HKS v HSM: The impact of covert recording

Image: Public Domain, via Piqsels

Covert recording of one parent by the other is sadly a regular feature in child arrangements cases these days. I suppose part of the reason for that is the ease with which such recordings can be made, including using smart speakers and other technology to record whilst the  party doing the recording is not even in the home.

But the amount of covert recording done in HKS v HSM is, by any accounts, remarkable. We are told that: "All in all there were about 680 hours of covert audio recordings of the mother, both when the father was at home and when he was out", some of which the father took to the police, in support of an allegation of assault against the mother (which the police did not take further).

But the Recorder dealing with the mother's child arrangements application did not consider that these recordings should affect his decision, which was that there should be a shared care arrangement. He did make findings against both parents, but only in relation to isolated incidents.

The mother appealed submitting, inter alia, that the Recorder had failed to take into account the impact on her and therefore the child of the behaviour of the father in covertly audio recording her over a very lengthy period of time (681 hours), and then taking the recordings to the police.

Hearing the appeal Mrs Justice Judd found:

"...that the Recorder was wrong to decide at the stage he did that his findings did not impact upon the parties care of the child. His decision came at the end of the fact finding hearing, and before the welfare assessment. The findings that he made against the mother (her comment which was caught on an audio recording) about coaching the child when he was older, and against the father about berating the mother for removing a head covering could have been dismissed as isolated incidents but the same could not be said of the audio recordings. They were carried out over several months. 681 hours of covert recording is a very large amount and a very substantial invasion of the mother's privacy, unsurprisingly causing her anxiety and distress. The Recorder dismissed the father's case that he had conducted the surveillance because he was concerned about the mother's mental health and/or that he believed the mother to be plotting against him to deprive him of a relationship with the child. That immediately begged the question as to his true motivation."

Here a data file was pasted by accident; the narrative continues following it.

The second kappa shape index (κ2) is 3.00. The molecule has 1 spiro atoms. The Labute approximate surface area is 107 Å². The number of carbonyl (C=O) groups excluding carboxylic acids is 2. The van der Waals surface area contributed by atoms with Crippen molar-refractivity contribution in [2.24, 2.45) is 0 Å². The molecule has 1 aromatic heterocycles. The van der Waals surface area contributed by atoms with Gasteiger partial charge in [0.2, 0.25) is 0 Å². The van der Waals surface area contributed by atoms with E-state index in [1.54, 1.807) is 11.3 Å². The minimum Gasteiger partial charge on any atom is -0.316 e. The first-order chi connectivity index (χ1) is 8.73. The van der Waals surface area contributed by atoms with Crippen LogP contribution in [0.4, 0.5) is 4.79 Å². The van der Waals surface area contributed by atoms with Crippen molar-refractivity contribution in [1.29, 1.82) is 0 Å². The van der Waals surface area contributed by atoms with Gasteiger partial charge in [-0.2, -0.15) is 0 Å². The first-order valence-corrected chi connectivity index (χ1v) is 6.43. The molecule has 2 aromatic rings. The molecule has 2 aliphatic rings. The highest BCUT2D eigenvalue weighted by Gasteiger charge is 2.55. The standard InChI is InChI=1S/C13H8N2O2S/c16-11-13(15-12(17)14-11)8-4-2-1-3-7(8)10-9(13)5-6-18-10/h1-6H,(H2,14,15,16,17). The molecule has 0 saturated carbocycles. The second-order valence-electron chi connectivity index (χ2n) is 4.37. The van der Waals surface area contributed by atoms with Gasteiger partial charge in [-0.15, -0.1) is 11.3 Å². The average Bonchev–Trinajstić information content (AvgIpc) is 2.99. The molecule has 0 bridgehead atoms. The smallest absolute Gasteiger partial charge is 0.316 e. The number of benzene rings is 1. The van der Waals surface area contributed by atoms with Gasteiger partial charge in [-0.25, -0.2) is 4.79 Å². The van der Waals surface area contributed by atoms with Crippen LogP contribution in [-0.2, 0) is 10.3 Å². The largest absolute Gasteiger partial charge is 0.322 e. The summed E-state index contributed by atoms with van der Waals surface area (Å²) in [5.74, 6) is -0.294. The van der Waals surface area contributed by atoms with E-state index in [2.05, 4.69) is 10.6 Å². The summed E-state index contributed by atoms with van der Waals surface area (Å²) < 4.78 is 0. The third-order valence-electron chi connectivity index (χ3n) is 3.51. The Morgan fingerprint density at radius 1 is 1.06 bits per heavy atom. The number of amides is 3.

It was clear from the mother's evidence that the surveillance had had a serious effect upon her. We are told that:

"In the mother's statement prepared for the welfare hearing she set out the effect that the surveillance had had on her. She said that the father had spied on her whilst knowing she was isolated from family and friends and that he had used the recordings to have her arrested. She said that she could have lost her job, and possibly the care of their child, if she had been arrested and charged. She said that the father had taken a covert screen shot during a supervised video call, and that she was very worried that the father would find new ways to try and gather evidence against her for future proceedings to remove the child."

And that:

"It is clear from this statement that the issue of father's behaviour and the effect on the mother was before the court at the welfare hearing."

Mrs Justice Judd went on:

"The matters contained in the mother's statement needed to be assessed for they were highly relevant to the welfare determination, but the Recorder was critical of the mother for bringing them up at all. ... If the mother was right as to the father's motivation in carrying out the covert surveillance and reporting her to the police, then it could have a bearing on whether it would be right to place the child in the middle of a more or less equal shared care arrangement. The Recorder had, however, prematurely decided that the behaviour had no bearing on the outcome at all."

In the circumstances the mother's appeal was allowed, and the case remitted for rehearing before another judge.